The studies about ATE1 and arginylation are still relatively scarce. Our understandings for these topics are being continuously reshaped with emerging new evidence. Arginylation has been found to take place on nearly a hundred eukaryotic proteins and the list is still expanding on a daily basis (Decca et al., 2006; Wong et al., 2007; Piatkov et al., 2012). Considering that a wide range of proteins are substrates of arginylation, it is reasonable to speculate that ATE1 may act as a root regulator of multiple cellular processes.
A popular theory about arginylation is its involvement in global protein degradation. Arginylation was shown to promote hyper-ubiquitination of the substrate proteins, which is then shown to be degraded by proteasome or autophagy (Saha and Kashina, 2011; Varshavsky, 2011). Based on mostly artificial substrates and in vitro data, arginylation was proposed to take place on proteins bearing certain amino acids on the 2nd residue on the N-terminus. These include the amino acids Asp, Glu, Asn, Gln (in fungi and mammals), and Cys (in mammal only) (Varshavsky, 2011). By this rule, in any given eukaryotic organism, at least 20–25% of its proteome would be estimated to be degraded by arginylation. Based on this assumption, arginylation was proposed as a central component in the generic protein degradation machinery (Varshavsky, 2011). However, the exact impact of arginylation on global homeostasis of proteins in vivo remain undetermined. In a more recent report, based on comparison of the sizes of protein spots on 2D-gels, the knockout of ate1 in mouse cells appears to affect ∼20% of those spots on the steady-state levels. However, much of these effects appear to be derived from transcriptional changes. Also, proteasome inhibitors can only reverse the ate1-dependent reduction of less than 3% of the observed protein spots (Wong et al., 2007). Such a small impact size is inconsistent with the proposed role of arginylation as a global degradation machinery.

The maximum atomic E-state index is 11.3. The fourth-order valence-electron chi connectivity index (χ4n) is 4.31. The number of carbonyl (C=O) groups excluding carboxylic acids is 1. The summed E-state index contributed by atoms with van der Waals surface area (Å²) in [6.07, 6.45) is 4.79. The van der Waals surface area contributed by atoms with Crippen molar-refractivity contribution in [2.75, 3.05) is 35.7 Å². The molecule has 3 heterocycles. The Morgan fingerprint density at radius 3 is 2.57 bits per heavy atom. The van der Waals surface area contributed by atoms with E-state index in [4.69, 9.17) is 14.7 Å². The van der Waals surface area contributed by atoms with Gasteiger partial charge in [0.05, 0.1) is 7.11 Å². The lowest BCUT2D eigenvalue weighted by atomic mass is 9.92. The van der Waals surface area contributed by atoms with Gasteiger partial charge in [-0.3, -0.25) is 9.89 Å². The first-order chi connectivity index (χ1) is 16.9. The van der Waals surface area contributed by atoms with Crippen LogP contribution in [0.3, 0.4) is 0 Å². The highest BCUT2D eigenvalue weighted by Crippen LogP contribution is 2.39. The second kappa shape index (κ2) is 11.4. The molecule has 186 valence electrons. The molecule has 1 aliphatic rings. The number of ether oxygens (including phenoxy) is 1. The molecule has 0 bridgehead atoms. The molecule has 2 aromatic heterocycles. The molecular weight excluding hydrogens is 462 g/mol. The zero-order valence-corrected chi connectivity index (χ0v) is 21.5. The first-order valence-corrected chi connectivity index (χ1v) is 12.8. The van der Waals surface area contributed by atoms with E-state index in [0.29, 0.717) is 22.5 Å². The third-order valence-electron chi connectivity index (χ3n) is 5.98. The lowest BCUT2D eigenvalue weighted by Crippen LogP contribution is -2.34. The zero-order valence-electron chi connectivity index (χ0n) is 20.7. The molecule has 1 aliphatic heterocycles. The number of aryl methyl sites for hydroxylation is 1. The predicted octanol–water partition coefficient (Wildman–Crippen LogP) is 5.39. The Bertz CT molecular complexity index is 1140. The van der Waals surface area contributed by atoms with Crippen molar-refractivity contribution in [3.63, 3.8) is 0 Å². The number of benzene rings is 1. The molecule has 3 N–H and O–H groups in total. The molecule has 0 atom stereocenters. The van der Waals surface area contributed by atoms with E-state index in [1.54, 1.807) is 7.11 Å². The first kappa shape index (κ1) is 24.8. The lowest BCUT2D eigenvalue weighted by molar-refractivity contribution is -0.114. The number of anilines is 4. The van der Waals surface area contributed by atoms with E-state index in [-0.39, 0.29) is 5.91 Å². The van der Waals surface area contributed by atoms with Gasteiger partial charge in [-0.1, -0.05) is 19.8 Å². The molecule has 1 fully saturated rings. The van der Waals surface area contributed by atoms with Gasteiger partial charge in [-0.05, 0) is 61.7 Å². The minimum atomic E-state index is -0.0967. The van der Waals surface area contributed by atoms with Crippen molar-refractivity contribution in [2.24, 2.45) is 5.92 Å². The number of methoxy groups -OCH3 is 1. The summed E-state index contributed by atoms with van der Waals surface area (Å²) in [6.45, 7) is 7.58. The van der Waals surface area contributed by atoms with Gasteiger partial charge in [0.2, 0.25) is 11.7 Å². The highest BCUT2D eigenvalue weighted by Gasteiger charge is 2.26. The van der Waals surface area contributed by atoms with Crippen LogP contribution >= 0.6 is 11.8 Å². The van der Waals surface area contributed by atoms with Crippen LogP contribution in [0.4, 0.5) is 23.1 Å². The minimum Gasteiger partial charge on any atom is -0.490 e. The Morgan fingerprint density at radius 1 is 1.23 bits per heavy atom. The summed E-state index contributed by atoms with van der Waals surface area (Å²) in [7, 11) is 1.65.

In addition to protein degradation, arginylation was also suggested to be involved in many other processes. These may include cellular response to various types of stressors such as those that are closely related to cardiovascular stresses. For example, the activity of arginylation in cells or animal tissues is altered during injury, high temperature, or exposures to high concentrations of oxidants or salt (Zanakis et al., 1984; Chakraborty et al., 1986; Shyne-Athwal et al., 1986, 1988; Luo et al., 1990; Jack et al., 1992; Chakraborty and Ingoglia, 1993; Xu et al., 1993; Wang and Ingoglia, 1997; Bongiovanni et al., 1999; Kumar et al., 2016). Furthermore, other lines of studies also suggested that ATE1 may regulate the dynamics of cytoskeleton (Karakozova et al., 2006; Saha et al., 2010, 2011; Kaji and Kaji, 2012).
While multiple lines of researches are starting to establish ATE1 as a root regulator for multiple processes in the cell, contradicting conclusions are very often seen among reports from different groups. While many of these discrepancies may arise from differences in test conditions, variations may also be generated because many past studies were focused on the role of individual arginylation substrates without considering the effects of arginylation on the other known or potential substrates. To further understand the function of ATE1 in normal or diseased conditions, it is desirable to investigate the physiological role of ate1 in a systematic manner. Among the currently available tools for studying functional genomics, approaches based on a yeast gene-deletion library remain as one of the most robust and straight-forward methods (Boone et al., 2007; Giaever and Nislow, 2014). However, the role of ATE1 gene (ate1) has never been studied with such an unbiased manner, either as a specific query subject or as part of a comprehensive screening.